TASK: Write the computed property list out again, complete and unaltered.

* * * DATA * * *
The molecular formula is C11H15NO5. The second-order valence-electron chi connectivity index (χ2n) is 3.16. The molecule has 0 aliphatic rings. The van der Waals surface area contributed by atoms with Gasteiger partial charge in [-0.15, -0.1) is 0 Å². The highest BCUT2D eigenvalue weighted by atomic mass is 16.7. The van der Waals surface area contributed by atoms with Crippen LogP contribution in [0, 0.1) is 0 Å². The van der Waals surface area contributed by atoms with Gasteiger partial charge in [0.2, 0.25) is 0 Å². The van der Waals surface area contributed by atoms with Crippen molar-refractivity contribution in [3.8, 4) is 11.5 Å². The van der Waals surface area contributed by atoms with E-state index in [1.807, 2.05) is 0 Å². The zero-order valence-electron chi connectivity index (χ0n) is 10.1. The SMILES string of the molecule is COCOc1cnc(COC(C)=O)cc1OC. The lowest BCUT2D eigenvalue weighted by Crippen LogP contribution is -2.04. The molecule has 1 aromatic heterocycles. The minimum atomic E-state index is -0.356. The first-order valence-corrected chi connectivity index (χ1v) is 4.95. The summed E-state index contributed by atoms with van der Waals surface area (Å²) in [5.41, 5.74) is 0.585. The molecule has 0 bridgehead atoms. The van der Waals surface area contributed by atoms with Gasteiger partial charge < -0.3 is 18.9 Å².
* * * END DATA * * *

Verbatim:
The molecular formula is C11H15NO5. The second-order valence-electron chi connectivity index (χ2n) is 3.16. The molecule has 0 aliphatic rings. The van der Waals surface area contributed by atoms with Gasteiger partial charge in [-0.15, -0.1) is 0 Å². The highest BCUT2D eigenvalue weighted by atomic mass is 16.7. The van der Waals surface area contributed by atoms with Crippen LogP contribution in [0, 0.1) is 0 Å². The van der Waals surface area contributed by atoms with Gasteiger partial charge in [0.2, 0.25) is 0 Å². The van der Waals surface area contributed by atoms with Crippen molar-refractivity contribution in [3.8, 4) is 11.5 Å². The van der Waals surface area contributed by atoms with E-state index in [1.807, 2.05) is 0 Å². The zero-order valence-electron chi connectivity index (χ0n) is 10.1. The SMILES string of the molecule is COCOc1cnc(COC(C)=O)cc1OC. The lowest BCUT2D eigenvalue weighted by Crippen LogP contribution is -2.04. The molecule has 1 aromatic heterocycles. The minimum atomic E-state index is -0.356. The first-order valence-corrected chi connectivity index (χ1v) is 4.95. The summed E-state index contributed by atoms with van der Waals surface area (Å²) in [5.41, 5.74) is 0.585. The molecule has 0 bridgehead atoms. The van der Waals surface area contributed by atoms with Gasteiger partial charge < -0.3 is 18.9 Å².